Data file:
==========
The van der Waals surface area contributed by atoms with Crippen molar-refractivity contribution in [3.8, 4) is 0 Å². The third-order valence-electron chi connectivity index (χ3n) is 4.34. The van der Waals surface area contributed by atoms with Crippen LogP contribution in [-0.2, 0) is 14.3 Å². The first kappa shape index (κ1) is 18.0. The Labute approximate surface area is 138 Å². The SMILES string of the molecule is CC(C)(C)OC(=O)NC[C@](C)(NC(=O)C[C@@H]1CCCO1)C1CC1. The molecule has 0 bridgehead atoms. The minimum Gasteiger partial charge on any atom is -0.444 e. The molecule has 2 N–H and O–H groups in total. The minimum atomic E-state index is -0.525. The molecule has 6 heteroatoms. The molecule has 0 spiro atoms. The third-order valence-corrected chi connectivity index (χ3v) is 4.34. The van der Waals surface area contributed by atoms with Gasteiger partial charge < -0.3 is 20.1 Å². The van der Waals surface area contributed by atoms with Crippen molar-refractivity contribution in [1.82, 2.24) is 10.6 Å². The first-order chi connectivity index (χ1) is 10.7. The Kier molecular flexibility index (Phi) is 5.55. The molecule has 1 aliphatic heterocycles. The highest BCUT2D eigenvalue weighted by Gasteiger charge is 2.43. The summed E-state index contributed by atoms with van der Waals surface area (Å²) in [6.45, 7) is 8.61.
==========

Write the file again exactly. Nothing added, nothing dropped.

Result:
The van der Waals surface area contributed by atoms with Crippen molar-refractivity contribution in [3.8, 4) is 0 Å². The third-order valence-electron chi connectivity index (χ3n) is 4.34. The van der Waals surface area contributed by atoms with Crippen LogP contribution in [-0.2, 0) is 14.3 Å². The first kappa shape index (κ1) is 18.0. The Labute approximate surface area is 138 Å². The SMILES string of the molecule is CC(C)(C)OC(=O)NC[C@](C)(NC(=O)C[C@@H]1CCCO1)C1CC1. The molecule has 0 bridgehead atoms. The minimum Gasteiger partial charge on any atom is -0.444 e. The molecule has 2 N–H and O–H groups in total. The minimum atomic E-state index is -0.525. The molecule has 6 heteroatoms. The molecule has 0 spiro atoms. The third-order valence-corrected chi connectivity index (χ3v) is 4.34. The van der Waals surface area contributed by atoms with Gasteiger partial charge < -0.3 is 20.1 Å². The van der Waals surface area contributed by atoms with Crippen molar-refractivity contribution in [1.82, 2.24) is 10.6 Å². The first-order chi connectivity index (χ1) is 10.7. The Kier molecular flexibility index (Phi) is 5.55. The molecule has 1 aliphatic heterocycles. The highest BCUT2D eigenvalue weighted by Gasteiger charge is 2.43. The summed E-state index contributed by atoms with van der Waals surface area (Å²) in [6.45, 7) is 8.61.